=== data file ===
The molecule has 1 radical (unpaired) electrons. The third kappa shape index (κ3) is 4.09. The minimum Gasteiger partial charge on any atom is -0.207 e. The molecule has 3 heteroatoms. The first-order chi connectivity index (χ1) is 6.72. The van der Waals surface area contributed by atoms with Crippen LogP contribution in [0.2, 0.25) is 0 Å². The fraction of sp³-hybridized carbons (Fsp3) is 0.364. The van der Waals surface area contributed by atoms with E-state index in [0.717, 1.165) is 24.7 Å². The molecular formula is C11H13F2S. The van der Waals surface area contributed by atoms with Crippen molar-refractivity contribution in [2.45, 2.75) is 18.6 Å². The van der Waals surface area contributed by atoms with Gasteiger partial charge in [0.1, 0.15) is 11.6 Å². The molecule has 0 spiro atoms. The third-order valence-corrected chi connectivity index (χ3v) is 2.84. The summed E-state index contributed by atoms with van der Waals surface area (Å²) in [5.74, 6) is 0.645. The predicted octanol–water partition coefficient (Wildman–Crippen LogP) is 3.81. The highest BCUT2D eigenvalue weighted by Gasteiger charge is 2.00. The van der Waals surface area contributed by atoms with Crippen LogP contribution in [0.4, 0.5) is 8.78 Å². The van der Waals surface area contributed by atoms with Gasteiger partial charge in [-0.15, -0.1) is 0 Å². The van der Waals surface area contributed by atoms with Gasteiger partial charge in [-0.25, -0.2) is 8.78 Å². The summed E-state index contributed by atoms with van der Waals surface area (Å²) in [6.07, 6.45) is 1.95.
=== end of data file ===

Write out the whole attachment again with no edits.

The molecule has 1 radical (unpaired) electrons. The third kappa shape index (κ3) is 4.09. The minimum Gasteiger partial charge on any atom is -0.207 e. The molecule has 3 heteroatoms. The first-order chi connectivity index (χ1) is 6.72. The van der Waals surface area contributed by atoms with Crippen LogP contribution in [0.2, 0.25) is 0 Å². The fraction of sp³-hybridized carbons (Fsp3) is 0.364. The van der Waals surface area contributed by atoms with E-state index in [0.717, 1.165) is 24.7 Å². The molecular formula is C11H13F2S. The van der Waals surface area contributed by atoms with Crippen molar-refractivity contribution in [2.45, 2.75) is 18.6 Å². The van der Waals surface area contributed by atoms with Gasteiger partial charge in [0.1, 0.15) is 11.6 Å². The molecule has 0 spiro atoms. The third-order valence-corrected chi connectivity index (χ3v) is 2.84. The summed E-state index contributed by atoms with van der Waals surface area (Å²) in [5.74, 6) is 0.645. The predicted octanol–water partition coefficient (Wildman–Crippen LogP) is 3.81. The highest BCUT2D eigenvalue weighted by Gasteiger charge is 2.00. The van der Waals surface area contributed by atoms with Crippen LogP contribution in [0.4, 0.5) is 8.78 Å². The van der Waals surface area contributed by atoms with Gasteiger partial charge in [-0.15, -0.1) is 0 Å². The van der Waals surface area contributed by atoms with Gasteiger partial charge in [-0.25, -0.2) is 8.78 Å². The summed E-state index contributed by atoms with van der Waals surface area (Å²) in [6.07, 6.45) is 1.95.